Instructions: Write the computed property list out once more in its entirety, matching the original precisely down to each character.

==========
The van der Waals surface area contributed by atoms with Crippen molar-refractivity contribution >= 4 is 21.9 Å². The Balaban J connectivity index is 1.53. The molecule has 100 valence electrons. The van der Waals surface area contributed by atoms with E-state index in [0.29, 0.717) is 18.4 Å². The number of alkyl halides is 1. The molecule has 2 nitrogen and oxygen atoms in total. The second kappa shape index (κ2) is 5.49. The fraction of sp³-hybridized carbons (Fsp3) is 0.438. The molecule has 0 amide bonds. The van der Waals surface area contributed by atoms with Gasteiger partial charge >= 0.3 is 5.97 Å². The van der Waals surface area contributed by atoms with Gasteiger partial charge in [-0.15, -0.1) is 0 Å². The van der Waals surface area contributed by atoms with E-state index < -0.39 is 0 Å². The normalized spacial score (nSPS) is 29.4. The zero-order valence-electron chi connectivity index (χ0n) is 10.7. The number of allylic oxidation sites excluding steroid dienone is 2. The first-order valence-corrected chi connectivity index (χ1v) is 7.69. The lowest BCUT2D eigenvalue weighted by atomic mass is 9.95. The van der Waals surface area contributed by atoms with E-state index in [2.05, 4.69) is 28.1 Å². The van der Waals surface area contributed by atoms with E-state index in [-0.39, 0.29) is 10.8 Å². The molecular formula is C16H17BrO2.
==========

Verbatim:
The van der Waals surface area contributed by atoms with Crippen molar-refractivity contribution >= 4 is 21.9 Å². The Balaban J connectivity index is 1.53. The molecule has 100 valence electrons. The van der Waals surface area contributed by atoms with E-state index in [0.29, 0.717) is 18.4 Å². The number of alkyl halides is 1. The molecule has 2 nitrogen and oxygen atoms in total. The second kappa shape index (κ2) is 5.49. The fraction of sp³-hybridized carbons (Fsp3) is 0.438. The molecule has 0 amide bonds. The van der Waals surface area contributed by atoms with Gasteiger partial charge >= 0.3 is 5.97 Å². The van der Waals surface area contributed by atoms with Gasteiger partial charge in [-0.15, -0.1) is 0 Å². The van der Waals surface area contributed by atoms with E-state index < -0.39 is 0 Å². The normalized spacial score (nSPS) is 29.4. The zero-order valence-electron chi connectivity index (χ0n) is 10.7. The number of allylic oxidation sites excluding steroid dienone is 2. The first-order valence-corrected chi connectivity index (χ1v) is 7.69. The lowest BCUT2D eigenvalue weighted by atomic mass is 9.95. The van der Waals surface area contributed by atoms with E-state index in [2.05, 4.69) is 28.1 Å². The van der Waals surface area contributed by atoms with E-state index in [-0.39, 0.29) is 10.8 Å². The molecular formula is C16H17BrO2.